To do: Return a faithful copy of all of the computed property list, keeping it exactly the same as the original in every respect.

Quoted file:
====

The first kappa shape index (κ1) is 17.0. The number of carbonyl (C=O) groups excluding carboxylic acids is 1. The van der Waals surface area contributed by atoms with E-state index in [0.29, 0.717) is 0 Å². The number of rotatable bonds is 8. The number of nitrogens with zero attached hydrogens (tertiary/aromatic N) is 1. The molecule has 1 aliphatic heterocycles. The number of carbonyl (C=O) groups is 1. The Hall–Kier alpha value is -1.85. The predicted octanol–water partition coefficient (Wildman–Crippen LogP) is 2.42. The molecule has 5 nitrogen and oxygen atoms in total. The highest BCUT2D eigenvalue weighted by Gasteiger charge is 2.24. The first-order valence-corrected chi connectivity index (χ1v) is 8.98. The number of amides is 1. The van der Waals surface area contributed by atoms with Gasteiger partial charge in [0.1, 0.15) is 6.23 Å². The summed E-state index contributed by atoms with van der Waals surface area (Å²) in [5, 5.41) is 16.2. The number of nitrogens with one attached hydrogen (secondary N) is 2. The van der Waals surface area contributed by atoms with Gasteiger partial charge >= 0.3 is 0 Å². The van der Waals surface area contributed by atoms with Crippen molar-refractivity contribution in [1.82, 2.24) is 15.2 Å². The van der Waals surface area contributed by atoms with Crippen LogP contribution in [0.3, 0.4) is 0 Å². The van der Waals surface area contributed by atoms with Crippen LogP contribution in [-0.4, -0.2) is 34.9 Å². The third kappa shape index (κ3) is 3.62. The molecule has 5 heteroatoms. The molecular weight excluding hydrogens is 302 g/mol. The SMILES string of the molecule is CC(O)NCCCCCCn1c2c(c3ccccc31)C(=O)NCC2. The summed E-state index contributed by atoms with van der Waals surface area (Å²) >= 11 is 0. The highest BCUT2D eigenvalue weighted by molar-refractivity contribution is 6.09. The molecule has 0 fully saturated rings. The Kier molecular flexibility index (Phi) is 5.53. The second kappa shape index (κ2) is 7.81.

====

The first kappa shape index (κ1) is 17.0. The number of carbonyl (C=O) groups excluding carboxylic acids is 1. The van der Waals surface area contributed by atoms with E-state index in [0.29, 0.717) is 0 Å². The number of rotatable bonds is 8. The number of nitrogens with zero attached hydrogens (tertiary/aromatic N) is 1. The molecule has 1 aliphatic heterocycles. The number of carbonyl (C=O) groups is 1. The Hall–Kier alpha value is -1.85. The predicted octanol–water partition coefficient (Wildman–Crippen LogP) is 2.42. The molecule has 5 nitrogen and oxygen atoms in total. The highest BCUT2D eigenvalue weighted by Gasteiger charge is 2.24. The first-order valence-corrected chi connectivity index (χ1v) is 8.98. The number of amides is 1. The van der Waals surface area contributed by atoms with Gasteiger partial charge in [0.1, 0.15) is 6.23 Å². The summed E-state index contributed by atoms with van der Waals surface area (Å²) in [5, 5.41) is 16.2. The number of nitrogens with one attached hydrogen (secondary N) is 2. The van der Waals surface area contributed by atoms with Gasteiger partial charge >= 0.3 is 0 Å². The van der Waals surface area contributed by atoms with Crippen molar-refractivity contribution in [1.82, 2.24) is 15.2 Å². The van der Waals surface area contributed by atoms with Crippen LogP contribution in [0.3, 0.4) is 0 Å². The van der Waals surface area contributed by atoms with Crippen LogP contribution in [-0.4, -0.2) is 34.9 Å². The third kappa shape index (κ3) is 3.62. The molecule has 5 heteroatoms. The molecular weight excluding hydrogens is 302 g/mol. The SMILES string of the molecule is CC(O)NCCCCCCn1c2c(c3ccccc31)C(=O)NCC2. The summed E-state index contributed by atoms with van der Waals surface area (Å²) >= 11 is 0. The highest BCUT2D eigenvalue weighted by molar-refractivity contribution is 6.09. The molecule has 0 fully saturated rings. The Kier molecular flexibility index (Phi) is 5.53. The second kappa shape index (κ2) is 7.81.